I confess. It wasn’t my first time at Salut Bar Americain on Grand Avenue in St. Paul since it opened in June. I’ve broken baguette with Rose McGee of Deep Root Desserts; stopped for a quick lunch on the terrace with my partner, Chad, after a bicycle ride; and shared wine and supper with my PR person, Maria Manske.
As you walk into the restaurant from its fabulous terrace, you’re greeted by a quote on the wall above the bar: “With the right sauce, you can eat your father.” You know you’re in the right place.
Manager Krista Van Moorlehem and I sat at a comfortable booth, gabbing while Executive Sous Chef CJ Van Proosdy prepared several dishes for me to sample. Nice work if you can get it.
Van Moorlehem pointed out that the wine list is structured by the body of the wine. This fine wine selection includes a Riesling—Leonard Krensch, Mosal Saar from France ($24)—and a Gewutztraminer—Hering Alsace from France ($44). For red wine, incredible choices are a Sangiovese—Ruffino IL Ducale IGT Chianti from Italy ($42)—and a Nebbiolo—Ascheri Barolo Sorano 2000 from Italy ($130).
House wines are structured: Number 1—La Piquette (cheap), $6 a glass or $18 a bottle; Number 2—Acceptable (decent), $7 a glass or $24 a bottle; and Number 3—Bon (good), $8 a glass or $28 a bottle.
With specialty cocktails like the Jack and Ginger (my favorite)—with Canton ginger liquor, Jack Daniel’s, and soda with a squeeze of lemon ($10)—and Grand Avenue Martinis ($10), you will be set in the liquids department, and begin what I term “café life.”
Van Proosdy brought out a sumptuous crock of French Onion Soup, topped with melted Gruyère cheese ($8.95). It was one of the best such soups I have tasted in the Twin Cities and beyond.
Next, we were presented with a colorful and beautiful Grilled Ahi Tuna Niçoise Salad ($15.95), adorned with rare ahi tuna, green beans, olives, tomato, potato, hard-cooked eggs, then topped with a tasty house dressing.
Salut has some of the best burgers in town. I got to try the Burger Bar Americain ($12.95), with caramelized onions, blue cheese, and bordelaise sauce on grilled ciabatta. Along with a stack—and I mean stack—of hand-cut fries, you must order a side of béarnaise for dipping. “Don’t get saucy with me….”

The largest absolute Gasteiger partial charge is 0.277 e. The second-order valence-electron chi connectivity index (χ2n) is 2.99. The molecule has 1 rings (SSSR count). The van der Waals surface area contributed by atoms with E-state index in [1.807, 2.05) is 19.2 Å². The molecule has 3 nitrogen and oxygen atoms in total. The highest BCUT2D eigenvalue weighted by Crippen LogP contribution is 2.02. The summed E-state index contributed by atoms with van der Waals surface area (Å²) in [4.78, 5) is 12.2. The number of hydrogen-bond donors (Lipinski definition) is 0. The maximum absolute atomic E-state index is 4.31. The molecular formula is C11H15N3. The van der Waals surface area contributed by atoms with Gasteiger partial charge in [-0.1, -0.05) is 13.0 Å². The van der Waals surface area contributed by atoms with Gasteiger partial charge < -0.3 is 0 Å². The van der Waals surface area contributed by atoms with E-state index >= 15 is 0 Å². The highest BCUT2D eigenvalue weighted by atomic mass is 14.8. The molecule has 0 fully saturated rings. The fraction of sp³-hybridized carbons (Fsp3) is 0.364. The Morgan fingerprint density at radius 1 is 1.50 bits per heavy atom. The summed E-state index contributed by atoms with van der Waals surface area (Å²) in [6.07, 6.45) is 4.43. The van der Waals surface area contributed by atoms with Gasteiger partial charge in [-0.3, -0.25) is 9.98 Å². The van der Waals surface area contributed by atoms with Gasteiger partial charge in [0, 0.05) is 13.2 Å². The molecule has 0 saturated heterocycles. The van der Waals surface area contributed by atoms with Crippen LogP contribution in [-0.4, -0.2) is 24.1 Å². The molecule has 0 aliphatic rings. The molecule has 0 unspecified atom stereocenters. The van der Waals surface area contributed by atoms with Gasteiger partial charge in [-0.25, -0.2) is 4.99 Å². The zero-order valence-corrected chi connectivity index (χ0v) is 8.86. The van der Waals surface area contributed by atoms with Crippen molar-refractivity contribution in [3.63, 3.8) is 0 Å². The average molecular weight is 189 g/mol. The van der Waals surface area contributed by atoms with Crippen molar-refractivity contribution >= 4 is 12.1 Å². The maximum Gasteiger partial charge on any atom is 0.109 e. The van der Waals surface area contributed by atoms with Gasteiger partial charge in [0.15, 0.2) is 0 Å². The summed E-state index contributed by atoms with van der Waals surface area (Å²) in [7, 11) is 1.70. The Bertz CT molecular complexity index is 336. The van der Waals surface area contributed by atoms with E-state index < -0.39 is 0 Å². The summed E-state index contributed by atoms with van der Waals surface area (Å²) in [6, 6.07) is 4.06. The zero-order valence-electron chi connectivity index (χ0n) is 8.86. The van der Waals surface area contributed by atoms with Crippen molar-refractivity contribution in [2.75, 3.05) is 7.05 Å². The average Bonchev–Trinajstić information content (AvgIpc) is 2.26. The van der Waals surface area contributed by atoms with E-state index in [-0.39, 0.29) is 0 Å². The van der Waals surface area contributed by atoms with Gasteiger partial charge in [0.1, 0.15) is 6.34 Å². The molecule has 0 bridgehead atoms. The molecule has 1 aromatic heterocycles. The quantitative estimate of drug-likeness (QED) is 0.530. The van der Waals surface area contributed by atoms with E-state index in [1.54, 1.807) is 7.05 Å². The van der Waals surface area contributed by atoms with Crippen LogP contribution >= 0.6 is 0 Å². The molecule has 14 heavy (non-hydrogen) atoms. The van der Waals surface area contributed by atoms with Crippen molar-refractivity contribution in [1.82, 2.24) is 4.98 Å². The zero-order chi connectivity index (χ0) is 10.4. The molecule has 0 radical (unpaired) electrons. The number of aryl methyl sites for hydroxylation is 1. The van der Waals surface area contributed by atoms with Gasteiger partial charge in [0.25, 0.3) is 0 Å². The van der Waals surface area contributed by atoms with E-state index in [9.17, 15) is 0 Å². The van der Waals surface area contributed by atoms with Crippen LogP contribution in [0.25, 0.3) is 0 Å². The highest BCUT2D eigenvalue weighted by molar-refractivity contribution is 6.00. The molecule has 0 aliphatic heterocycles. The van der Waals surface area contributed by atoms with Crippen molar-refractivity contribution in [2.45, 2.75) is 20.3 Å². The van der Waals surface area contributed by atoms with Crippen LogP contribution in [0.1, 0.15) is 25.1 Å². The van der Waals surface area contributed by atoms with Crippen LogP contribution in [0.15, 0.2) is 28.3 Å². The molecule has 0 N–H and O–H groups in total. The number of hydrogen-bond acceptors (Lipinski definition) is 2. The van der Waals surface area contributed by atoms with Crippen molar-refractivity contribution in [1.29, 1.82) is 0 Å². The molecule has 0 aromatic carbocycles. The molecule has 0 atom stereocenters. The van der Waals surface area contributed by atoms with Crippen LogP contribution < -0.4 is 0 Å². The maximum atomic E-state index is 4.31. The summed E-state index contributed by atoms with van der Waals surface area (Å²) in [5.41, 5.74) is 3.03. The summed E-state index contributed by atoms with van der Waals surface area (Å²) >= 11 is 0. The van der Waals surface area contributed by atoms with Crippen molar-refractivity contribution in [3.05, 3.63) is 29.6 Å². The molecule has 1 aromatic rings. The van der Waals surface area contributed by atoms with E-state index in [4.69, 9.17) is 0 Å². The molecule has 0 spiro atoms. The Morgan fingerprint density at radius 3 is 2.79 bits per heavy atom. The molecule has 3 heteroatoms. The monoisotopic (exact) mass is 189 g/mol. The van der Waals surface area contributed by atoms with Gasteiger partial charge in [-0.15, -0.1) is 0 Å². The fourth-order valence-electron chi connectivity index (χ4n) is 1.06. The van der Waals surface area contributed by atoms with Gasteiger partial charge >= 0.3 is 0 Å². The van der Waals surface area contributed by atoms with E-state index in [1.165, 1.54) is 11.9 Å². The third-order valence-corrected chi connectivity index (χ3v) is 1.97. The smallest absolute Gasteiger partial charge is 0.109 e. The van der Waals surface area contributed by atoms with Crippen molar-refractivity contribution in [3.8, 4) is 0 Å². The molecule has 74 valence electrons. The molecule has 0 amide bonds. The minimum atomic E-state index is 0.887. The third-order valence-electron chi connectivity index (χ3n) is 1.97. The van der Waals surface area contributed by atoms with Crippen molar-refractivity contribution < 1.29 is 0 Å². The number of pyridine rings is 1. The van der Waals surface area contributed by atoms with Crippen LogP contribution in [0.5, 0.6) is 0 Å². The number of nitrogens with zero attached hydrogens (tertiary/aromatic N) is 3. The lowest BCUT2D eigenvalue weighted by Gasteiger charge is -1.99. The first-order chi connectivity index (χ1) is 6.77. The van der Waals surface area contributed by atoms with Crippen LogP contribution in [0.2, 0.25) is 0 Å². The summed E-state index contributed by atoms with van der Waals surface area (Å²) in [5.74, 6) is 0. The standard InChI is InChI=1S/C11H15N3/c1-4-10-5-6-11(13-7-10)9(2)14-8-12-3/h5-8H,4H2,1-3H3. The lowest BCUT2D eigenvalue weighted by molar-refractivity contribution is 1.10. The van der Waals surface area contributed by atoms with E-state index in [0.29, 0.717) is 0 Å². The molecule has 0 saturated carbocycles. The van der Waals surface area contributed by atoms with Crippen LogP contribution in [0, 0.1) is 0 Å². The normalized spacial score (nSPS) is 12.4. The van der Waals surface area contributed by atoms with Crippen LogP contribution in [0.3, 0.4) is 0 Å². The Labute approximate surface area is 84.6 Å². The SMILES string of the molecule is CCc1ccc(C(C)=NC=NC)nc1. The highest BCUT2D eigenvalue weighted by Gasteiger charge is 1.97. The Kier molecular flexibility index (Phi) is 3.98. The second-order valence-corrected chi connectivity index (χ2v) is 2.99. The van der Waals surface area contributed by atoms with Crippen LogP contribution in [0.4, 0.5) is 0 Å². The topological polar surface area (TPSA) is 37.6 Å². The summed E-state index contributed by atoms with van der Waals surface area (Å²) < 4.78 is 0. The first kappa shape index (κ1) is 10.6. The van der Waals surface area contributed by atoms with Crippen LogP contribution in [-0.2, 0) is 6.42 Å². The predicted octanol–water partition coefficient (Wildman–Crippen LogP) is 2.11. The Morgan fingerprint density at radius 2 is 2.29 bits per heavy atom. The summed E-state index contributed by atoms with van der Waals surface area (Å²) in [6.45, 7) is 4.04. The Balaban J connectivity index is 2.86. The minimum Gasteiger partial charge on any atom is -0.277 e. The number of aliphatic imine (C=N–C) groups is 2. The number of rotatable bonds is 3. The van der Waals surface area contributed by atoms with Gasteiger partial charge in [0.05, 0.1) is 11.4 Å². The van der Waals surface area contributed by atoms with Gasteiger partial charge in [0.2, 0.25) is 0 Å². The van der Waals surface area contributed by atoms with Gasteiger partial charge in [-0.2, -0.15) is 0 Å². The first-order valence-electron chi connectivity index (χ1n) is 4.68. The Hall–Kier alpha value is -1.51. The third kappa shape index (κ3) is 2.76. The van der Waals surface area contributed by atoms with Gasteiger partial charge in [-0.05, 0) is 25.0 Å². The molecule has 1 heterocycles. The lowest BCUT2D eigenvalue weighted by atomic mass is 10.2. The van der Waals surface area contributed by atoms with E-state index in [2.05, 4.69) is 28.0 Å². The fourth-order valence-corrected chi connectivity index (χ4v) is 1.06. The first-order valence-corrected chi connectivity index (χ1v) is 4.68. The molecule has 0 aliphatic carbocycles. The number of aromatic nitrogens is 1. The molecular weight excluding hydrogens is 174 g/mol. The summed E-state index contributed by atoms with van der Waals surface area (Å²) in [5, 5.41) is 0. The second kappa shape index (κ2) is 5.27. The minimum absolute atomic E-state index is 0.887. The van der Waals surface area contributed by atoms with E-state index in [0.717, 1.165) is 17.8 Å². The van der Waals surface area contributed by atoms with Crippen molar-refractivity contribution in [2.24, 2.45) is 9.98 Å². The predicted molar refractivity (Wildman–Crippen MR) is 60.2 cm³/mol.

A beautiful Chicken and Artichoke Crêpe ($9.95) was delivered to the table. It was divine. Herbed crepes were filled with grilled chicken, artichokes, spinach, roasted garlic, and goat cheese.
The next dish—presentation as big as Marie Antoinette’s hairdo—La Grande Salut Tower (serves 4 or more for $79), was brilliant. Two trays filled with ice on two levels held 12 oysters, 12 jumbo shrimp, succulent crab legs, a whole lobster, mussels, and tuna tartare.
I was speechless, but dug in. Everything was perfect. I would have called Chad, and told him to join me, but he doesn’t like seafood. So, I was fat and sassy, enjoying all the seafood I could eat—literally. Finally, I tore off the lobster tail, and stuffed the last bites of luscious white sweet meat in my mouth. If this were my last meal, I would be ready for the guillotine.
Before the staff rolled me out to my vehicle, Van Moorelehem told me about the fantastic Sunday Brunch. She advised patrons to wear maternity pants. Highlights are French Toast Treasure Box ($9.95), with warm blueberry compote and whipped cream, as well as Lobster Benedict ($19.95), poached eggs on toasted brioche with lobster and béarnaise plus a choice of Salut creamy hash or small salad.
On Mondays, Salut offers 10 different bottles of wine for $10 each. Beginning in December, on the first Tuesday of every month, Salut will host a Chef’s Tasting Dinner anywhere in the restaurant, with Executive Chef Jeff Anderson—it will be seasonal, but French-influenced. A Sunday Night Meal, $8.95 per person, is served family-style. The restaurant has two private dining rooms that hold up to 50 persons.
Salut has two locations in the Twin Cites, both similar, but each reflecting the neighborhood in which it’s situated. For example, the Grand Avenue venue has increased fish items on the menu, with a featured fish each night because of demand.
As I was leaving, I noticed that no matter what you’re wearing, you’re welcome at Salut, whether it’s flip-flops or business attire. No matter if you’re ordering an $8 hamburger or the Halibut à la Provençale for $16.95, the atmosphere is welcoming.
Out the door I went, blissful and satiated.
As French gastronome Brillat-Savarin’s Great-Aunt Pierette exclaimed, “I feel the end approaching. Quick, bring me my dessert, coffee, and liqueur.”
John Michael Lerma is a local chef, author, and Food Network personality. His company Garden County Cooking offers cookbooks, cooking classes, consulting, private events, and culinary vacations to Italy and the Caribbean. Visit www.GardenCounty.info. Visit his “Word of Mouth” Blog under Extras at LavenderMagazine.com.
Salut Bar Americain
917 Grand Ave., St. Paul